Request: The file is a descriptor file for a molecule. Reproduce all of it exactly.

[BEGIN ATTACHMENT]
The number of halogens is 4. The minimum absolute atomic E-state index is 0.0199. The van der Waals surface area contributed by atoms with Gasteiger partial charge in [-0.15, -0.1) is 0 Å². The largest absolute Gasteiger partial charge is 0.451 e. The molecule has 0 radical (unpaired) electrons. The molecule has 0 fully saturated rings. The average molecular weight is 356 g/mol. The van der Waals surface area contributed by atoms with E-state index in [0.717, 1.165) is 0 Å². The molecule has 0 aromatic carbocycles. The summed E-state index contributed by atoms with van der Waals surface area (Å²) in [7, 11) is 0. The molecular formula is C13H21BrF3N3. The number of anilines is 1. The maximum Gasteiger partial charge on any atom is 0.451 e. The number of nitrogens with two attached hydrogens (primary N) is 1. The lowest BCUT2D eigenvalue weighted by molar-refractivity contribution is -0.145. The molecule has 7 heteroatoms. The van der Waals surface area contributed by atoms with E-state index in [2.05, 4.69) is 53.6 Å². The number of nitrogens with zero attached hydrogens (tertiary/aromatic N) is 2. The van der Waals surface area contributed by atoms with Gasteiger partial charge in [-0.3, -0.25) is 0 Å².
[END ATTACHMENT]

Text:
The number of halogens is 4. The minimum absolute atomic E-state index is 0.0199. The van der Waals surface area contributed by atoms with Gasteiger partial charge in [-0.15, -0.1) is 0 Å². The largest absolute Gasteiger partial charge is 0.451 e. The molecule has 0 radical (unpaired) electrons. The molecule has 0 fully saturated rings. The average molecular weight is 356 g/mol. The van der Waals surface area contributed by atoms with E-state index in [0.717, 1.165) is 0 Å². The molecule has 0 aromatic carbocycles. The summed E-state index contributed by atoms with van der Waals surface area (Å²) in [7, 11) is 0. The molecular formula is C13H21BrF3N3. The number of anilines is 1. The maximum Gasteiger partial charge on any atom is 0.451 e. The number of nitrogens with two attached hydrogens (primary N) is 1. The lowest BCUT2D eigenvalue weighted by molar-refractivity contribution is -0.145. The molecule has 7 heteroatoms. The van der Waals surface area contributed by atoms with E-state index in [2.05, 4.69) is 53.6 Å². The number of nitrogens with zero attached hydrogens (tertiary/aromatic N) is 2. The van der Waals surface area contributed by atoms with Gasteiger partial charge in [-0.3, -0.25) is 0 Å².